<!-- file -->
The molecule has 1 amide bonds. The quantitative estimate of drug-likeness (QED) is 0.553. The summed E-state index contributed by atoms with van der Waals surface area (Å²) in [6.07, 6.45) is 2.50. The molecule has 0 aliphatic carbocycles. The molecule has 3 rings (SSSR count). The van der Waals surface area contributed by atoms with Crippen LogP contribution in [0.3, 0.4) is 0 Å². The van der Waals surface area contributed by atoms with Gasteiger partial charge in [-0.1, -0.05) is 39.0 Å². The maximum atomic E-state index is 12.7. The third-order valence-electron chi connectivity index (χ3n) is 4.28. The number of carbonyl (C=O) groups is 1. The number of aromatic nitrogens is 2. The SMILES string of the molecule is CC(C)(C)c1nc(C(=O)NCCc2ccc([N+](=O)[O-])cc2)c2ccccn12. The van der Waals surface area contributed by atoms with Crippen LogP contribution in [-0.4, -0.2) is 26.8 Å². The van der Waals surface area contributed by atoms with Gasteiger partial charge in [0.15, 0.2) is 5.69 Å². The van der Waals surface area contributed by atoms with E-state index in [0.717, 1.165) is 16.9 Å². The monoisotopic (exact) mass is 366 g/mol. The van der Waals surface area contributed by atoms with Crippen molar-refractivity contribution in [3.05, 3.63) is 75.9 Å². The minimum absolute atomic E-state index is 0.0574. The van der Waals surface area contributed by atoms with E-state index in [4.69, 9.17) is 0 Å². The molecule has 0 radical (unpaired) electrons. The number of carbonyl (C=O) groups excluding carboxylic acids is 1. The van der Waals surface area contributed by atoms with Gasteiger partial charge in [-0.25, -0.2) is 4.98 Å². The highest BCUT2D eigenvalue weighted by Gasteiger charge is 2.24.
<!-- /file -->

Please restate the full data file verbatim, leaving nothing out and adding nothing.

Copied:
The molecule has 1 amide bonds. The quantitative estimate of drug-likeness (QED) is 0.553. The summed E-state index contributed by atoms with van der Waals surface area (Å²) in [6.07, 6.45) is 2.50. The molecule has 0 aliphatic carbocycles. The molecule has 3 rings (SSSR count). The van der Waals surface area contributed by atoms with Crippen LogP contribution in [0.3, 0.4) is 0 Å². The van der Waals surface area contributed by atoms with Gasteiger partial charge in [-0.1, -0.05) is 39.0 Å². The maximum atomic E-state index is 12.7. The third-order valence-electron chi connectivity index (χ3n) is 4.28. The number of carbonyl (C=O) groups is 1. The number of aromatic nitrogens is 2. The SMILES string of the molecule is CC(C)(C)c1nc(C(=O)NCCc2ccc([N+](=O)[O-])cc2)c2ccccn12. The van der Waals surface area contributed by atoms with Crippen LogP contribution in [-0.4, -0.2) is 26.8 Å². The van der Waals surface area contributed by atoms with Gasteiger partial charge in [0.15, 0.2) is 5.69 Å². The van der Waals surface area contributed by atoms with E-state index in [0.717, 1.165) is 16.9 Å². The monoisotopic (exact) mass is 366 g/mol. The van der Waals surface area contributed by atoms with Crippen molar-refractivity contribution in [3.05, 3.63) is 75.9 Å². The minimum absolute atomic E-state index is 0.0574. The van der Waals surface area contributed by atoms with E-state index in [4.69, 9.17) is 0 Å². The molecule has 0 radical (unpaired) electrons. The number of carbonyl (C=O) groups excluding carboxylic acids is 1. The van der Waals surface area contributed by atoms with Gasteiger partial charge in [-0.25, -0.2) is 4.98 Å². The highest BCUT2D eigenvalue weighted by Gasteiger charge is 2.24.